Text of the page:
Sunday, December 5, 2010

Follow Your Own Path

Today was the annual Possum Trot XIV. What is such a thing? Well it is the big annual orienteering event put on by the Possum Trot Orienteering Club and is held at the Heartland Presbyterian Center out in Parkville, Missouri. It is a mass start event and covers about 15 Kilometers of some rugged terrain.

Part of my off-season training is to better my navigation skills and running skills. I will need both for the planned adventure racing in 2011. It has been nearly two years since my last orienteering event. Over the time period I forgot everything I learned on that day and was basically starting over. The Possum Trot is a mass start which you would think would make it easier. Well for the first three controls it is. Until you lose your pace setter :-)
Today I got to try out my new Rudy Project Rx glasses that Carolynn bought me. I got the new Magster model with transition lenses. With age my eye sight has gotten so bad that I just can not ride off-road anymore and see the trail - this is part of the reason crashed last month. And yes the chops are coming in nicely.

Here is the course we had to do. Let me tell you there are a lot of hills on this thing and a heck of a lot of briars and thorny plants. No I know why most everyone was wearing these funky things on their legs.
Before the start I was looking for anyone who might have earned their Orienteering Merit Badge. I did find this one guy who had a nice Cow Town hat that I need to get. He was having nothing of my offer to buy it. Eventually I did find one and once the gun sounded I was on his heels. In hind sight I should have followed my own path and used today's event to actually learn something. Well, I got all competitive and decide I would just follow this youngster. Like I mentioned above this worked for the first three controls. By the time I left control 24 I lost my young merit badge winner and was lost in the woods. I got my trusty compass out and tried to use it, but gave up once I saw a couple of my fellow participants. It just seemed easier to follow someone who knows where they are going. This only lasted for two more controls until we all got lost. I soon realized that I just needed to settle down and follow my own path.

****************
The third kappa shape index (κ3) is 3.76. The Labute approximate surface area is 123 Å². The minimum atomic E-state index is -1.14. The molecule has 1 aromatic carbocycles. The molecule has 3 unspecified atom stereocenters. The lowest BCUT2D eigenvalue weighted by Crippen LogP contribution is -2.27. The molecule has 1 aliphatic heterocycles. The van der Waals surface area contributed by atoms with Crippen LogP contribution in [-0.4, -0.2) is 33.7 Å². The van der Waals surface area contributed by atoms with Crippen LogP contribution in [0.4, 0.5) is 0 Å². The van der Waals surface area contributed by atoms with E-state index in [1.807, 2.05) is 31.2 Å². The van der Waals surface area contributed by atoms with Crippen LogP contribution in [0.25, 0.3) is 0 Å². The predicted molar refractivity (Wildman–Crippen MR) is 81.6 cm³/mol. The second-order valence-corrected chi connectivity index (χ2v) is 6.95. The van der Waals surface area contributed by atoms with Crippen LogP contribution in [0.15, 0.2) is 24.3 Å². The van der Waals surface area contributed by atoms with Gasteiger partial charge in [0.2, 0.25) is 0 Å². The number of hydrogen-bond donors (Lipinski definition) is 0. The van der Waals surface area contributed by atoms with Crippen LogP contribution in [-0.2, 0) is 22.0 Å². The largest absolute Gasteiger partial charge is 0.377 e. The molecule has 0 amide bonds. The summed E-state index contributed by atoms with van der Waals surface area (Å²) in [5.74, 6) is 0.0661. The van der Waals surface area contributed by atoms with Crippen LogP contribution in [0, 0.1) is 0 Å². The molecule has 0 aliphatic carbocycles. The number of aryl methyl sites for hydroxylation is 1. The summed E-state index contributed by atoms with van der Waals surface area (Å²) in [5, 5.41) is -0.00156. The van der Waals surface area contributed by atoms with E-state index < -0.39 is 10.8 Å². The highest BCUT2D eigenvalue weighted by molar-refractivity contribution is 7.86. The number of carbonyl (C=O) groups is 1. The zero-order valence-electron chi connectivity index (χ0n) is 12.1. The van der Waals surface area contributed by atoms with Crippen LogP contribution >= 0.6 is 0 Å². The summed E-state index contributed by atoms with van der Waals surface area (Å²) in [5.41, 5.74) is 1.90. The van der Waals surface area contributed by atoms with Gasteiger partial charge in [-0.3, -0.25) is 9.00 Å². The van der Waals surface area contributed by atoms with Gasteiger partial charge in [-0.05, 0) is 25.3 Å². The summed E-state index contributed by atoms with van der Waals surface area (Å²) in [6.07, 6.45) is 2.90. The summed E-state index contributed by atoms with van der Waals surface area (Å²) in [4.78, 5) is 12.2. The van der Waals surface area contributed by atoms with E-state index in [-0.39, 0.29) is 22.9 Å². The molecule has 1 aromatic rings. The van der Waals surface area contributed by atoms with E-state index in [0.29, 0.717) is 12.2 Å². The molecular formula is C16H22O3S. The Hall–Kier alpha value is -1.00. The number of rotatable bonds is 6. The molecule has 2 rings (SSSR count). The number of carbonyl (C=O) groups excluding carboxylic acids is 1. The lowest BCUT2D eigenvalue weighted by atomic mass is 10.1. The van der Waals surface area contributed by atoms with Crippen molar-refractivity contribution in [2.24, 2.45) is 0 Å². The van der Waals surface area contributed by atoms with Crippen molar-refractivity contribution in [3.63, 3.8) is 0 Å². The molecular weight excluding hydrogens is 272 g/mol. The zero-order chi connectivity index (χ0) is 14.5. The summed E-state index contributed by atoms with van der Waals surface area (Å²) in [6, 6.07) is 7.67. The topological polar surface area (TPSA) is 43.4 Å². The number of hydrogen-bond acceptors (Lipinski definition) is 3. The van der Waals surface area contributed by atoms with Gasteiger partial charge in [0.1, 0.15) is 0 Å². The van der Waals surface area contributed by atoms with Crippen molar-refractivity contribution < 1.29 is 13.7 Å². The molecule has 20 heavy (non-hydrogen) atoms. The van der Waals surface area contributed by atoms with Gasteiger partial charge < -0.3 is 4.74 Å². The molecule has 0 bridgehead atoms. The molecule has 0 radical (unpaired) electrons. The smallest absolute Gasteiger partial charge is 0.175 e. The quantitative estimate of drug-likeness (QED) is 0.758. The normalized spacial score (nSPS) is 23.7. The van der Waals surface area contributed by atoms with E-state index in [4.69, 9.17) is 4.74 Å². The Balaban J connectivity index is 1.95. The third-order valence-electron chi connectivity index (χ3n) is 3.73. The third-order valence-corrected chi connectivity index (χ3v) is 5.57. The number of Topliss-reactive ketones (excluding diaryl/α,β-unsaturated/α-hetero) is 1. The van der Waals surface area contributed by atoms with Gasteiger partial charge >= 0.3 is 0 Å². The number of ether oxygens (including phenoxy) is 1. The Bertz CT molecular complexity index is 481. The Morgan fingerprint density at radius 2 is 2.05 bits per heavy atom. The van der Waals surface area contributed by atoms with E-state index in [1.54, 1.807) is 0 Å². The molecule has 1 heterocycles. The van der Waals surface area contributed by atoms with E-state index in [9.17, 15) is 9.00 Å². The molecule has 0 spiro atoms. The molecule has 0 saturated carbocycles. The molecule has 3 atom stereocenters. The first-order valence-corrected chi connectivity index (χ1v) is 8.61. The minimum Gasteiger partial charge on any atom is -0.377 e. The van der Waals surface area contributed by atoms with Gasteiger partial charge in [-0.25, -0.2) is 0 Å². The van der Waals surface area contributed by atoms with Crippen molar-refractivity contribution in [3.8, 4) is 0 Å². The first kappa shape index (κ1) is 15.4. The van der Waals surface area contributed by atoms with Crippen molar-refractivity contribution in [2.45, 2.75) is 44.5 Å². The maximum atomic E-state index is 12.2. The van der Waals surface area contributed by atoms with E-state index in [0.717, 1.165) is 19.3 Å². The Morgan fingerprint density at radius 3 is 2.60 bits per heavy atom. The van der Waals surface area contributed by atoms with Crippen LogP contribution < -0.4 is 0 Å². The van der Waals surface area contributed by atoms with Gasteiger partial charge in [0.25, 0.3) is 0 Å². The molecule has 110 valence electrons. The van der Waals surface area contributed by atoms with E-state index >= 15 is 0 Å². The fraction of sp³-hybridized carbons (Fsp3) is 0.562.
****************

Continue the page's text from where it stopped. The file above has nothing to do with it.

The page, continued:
I found control 30 on my own and felt good about myself. I then used my compass (based on my limited knowledge of said device) and plotted a path to 31. Things appeared to be going well and I gain felt a sense of accomplishment t when I spotted another control. Only problem was it was not the control I was looking for. After wondering around for about 15 minutes I decided to head up to a clearing and find a location on the map (like a pond) that I could reference. Being down in a frozen creek bed was just not working for me. After just about giving up hope and deciding to give up I finally found a reference point. A large cross out in the middle of a field. A quick look on the map sure enough there was cross - I had found the holly grail.

I took my time and 2 hours 15 minutes later I finally reached the finish line. I learned several good lessons today namely that you should always Follow Your Own Path in life and in Orienteering events...

The Possum Trot club put on a very nice event. Great vibe at the event, plenty of hot food and I for one am looking forward to the next event - Shawnee Mission Park 1 Hour Score O. Until then plenty of Gravel Grinding to do and of course some more map reading practice.


Tim Greene said...

I have done a couple of these. One of my co-workers did some of the mapping. I did one of the first score-0 for mountain bike at Kill Creek. Running at the time was not for me.

Mark Thomas said...


Back in the day I used to do some O.
There was a great scene here in the 80's. I ran for Possum Trot and Kansas Orienteering. Guys like Mike Eglinski were tearing it up. I think he was on the podium at Nationals several times. I could run with those guys, but didn't have near the navigation skills. Red courses would kill me. Orange level I would do OK. I might have some old O suits and a good thumb compass you could borrow.

Rich Anderson said...